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General Inclusive Education Questions

What are some quick resources I can provide to people on inclusion?

What are the benefits of inclusion — why should it be done? Won’t students with disabilities hinder the learning of others?

Evidence suggests that students with disabilities in the general education classroom benefit from increased peer relationships.  In addition to forming new and meaningful friendships, they also often gain peer role models who help them develop social and behavioral skills. Academically, fully included students experience increased engagement and more consistent achievement of IEP goals.

Students without disabilities who are taught in inclusive classrooms experience similar social benefits. Additionally, these students often exhibit increased awareness, acceptance and respect for individual differences and diversity.  Students without disabilities in inclusive settings often demonstrate increased academic achievement that may arise from opportunities to model and demonstrate academic concepts for their peers. All students gain greater access to a wide variety of curricular and instructional resources.

See the following links and briefs for more information:

What does inclusion look like for secondary/transition age students with disabilities?

In middle and high school, all students can be included with a typical schedule and opportunity for extracurricular participation. For students taking the alternate assessment, there may be more freedom to choose classes that are aligned with a student’s interests and talents.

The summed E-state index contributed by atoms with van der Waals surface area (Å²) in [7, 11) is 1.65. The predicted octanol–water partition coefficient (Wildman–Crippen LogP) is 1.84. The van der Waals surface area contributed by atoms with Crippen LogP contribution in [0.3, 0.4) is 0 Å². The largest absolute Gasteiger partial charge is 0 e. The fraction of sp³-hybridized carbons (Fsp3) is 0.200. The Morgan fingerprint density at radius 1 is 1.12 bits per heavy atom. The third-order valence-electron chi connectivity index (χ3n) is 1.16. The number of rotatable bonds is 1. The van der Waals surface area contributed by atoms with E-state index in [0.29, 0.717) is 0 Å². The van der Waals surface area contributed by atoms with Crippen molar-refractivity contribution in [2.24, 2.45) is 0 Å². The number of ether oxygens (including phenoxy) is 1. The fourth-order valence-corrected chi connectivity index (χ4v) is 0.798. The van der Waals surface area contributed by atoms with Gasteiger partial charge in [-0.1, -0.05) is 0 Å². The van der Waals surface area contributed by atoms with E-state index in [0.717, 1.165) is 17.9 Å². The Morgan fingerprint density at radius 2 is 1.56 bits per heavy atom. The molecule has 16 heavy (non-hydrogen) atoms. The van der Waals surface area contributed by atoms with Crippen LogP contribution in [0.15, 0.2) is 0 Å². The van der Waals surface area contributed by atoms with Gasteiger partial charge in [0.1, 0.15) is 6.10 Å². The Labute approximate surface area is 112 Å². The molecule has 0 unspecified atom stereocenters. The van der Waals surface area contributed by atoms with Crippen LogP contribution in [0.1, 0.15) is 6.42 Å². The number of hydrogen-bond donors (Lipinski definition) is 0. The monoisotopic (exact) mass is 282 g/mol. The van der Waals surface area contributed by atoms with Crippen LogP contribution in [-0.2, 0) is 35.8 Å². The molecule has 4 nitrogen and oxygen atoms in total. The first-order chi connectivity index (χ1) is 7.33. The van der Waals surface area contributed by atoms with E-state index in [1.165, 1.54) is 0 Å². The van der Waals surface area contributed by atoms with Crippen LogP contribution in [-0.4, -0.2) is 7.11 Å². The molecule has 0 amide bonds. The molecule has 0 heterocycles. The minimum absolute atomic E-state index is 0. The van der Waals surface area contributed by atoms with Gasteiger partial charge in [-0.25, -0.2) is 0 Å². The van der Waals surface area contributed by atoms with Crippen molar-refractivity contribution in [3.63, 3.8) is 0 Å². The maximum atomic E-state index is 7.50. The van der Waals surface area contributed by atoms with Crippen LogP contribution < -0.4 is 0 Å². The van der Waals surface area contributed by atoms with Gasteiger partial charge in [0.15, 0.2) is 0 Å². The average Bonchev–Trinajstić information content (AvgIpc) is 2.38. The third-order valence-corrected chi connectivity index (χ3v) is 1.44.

In addition, schools will plan for each student’s transition to an inclusive life after school. According to the U.S. Department of Education’s 2017 guide, transition planning involves, “…a coordinated set of activities for a student with a disability within an outcome-oriented process. This process promotes movement from school to post-school activities, such as postsecondary education, and includes vocational training, and competitive integrated employment. Active student involvement, family engagement, and cooperative implementation of transition activities, as well as coordination and collaboration between the VR agency, the SEA, and the LEAs are essential…”

See the following links and briefs for more information:

How can you help students transition to receiving inclusive educational services? 

There is not a “one size fits all” approach to student planning, especially when a student is going to be included for the first time. Some teams will want to have the educators currently teaching the student (“sending” staff) to meet with the educators who will teach the student in the coming year (“receiving” staff). If a student has intensive and complex support needs, there are tools that will be helpful. See: